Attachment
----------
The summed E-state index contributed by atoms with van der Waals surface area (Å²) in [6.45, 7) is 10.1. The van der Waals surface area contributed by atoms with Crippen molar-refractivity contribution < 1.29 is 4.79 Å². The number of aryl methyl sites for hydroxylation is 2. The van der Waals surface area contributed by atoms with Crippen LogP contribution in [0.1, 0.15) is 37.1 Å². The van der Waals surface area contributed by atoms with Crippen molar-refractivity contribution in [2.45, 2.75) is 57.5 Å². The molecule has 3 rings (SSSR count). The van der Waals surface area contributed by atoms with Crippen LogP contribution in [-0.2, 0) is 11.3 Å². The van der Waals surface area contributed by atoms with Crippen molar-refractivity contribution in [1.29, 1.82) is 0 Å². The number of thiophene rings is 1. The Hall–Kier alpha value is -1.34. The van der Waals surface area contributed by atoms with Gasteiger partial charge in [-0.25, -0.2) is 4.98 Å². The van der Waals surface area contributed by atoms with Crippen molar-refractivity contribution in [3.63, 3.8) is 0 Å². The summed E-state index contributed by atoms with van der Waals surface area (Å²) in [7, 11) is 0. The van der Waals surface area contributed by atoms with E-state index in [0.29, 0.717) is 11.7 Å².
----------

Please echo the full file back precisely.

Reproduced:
The summed E-state index contributed by atoms with van der Waals surface area (Å²) in [6.45, 7) is 10.1. The van der Waals surface area contributed by atoms with Crippen molar-refractivity contribution < 1.29 is 4.79 Å². The number of aryl methyl sites for hydroxylation is 2. The van der Waals surface area contributed by atoms with Crippen LogP contribution in [0.1, 0.15) is 37.1 Å². The van der Waals surface area contributed by atoms with Crippen molar-refractivity contribution in [2.45, 2.75) is 57.5 Å². The molecule has 3 rings (SSSR count). The van der Waals surface area contributed by atoms with Crippen LogP contribution in [-0.2, 0) is 11.3 Å². The van der Waals surface area contributed by atoms with Crippen molar-refractivity contribution in [1.29, 1.82) is 0 Å². The number of thiophene rings is 1. The Hall–Kier alpha value is -1.34. The van der Waals surface area contributed by atoms with Gasteiger partial charge in [-0.25, -0.2) is 4.98 Å². The van der Waals surface area contributed by atoms with Crippen molar-refractivity contribution in [3.63, 3.8) is 0 Å². The summed E-state index contributed by atoms with van der Waals surface area (Å²) in [7, 11) is 0. The van der Waals surface area contributed by atoms with E-state index in [0.29, 0.717) is 11.7 Å².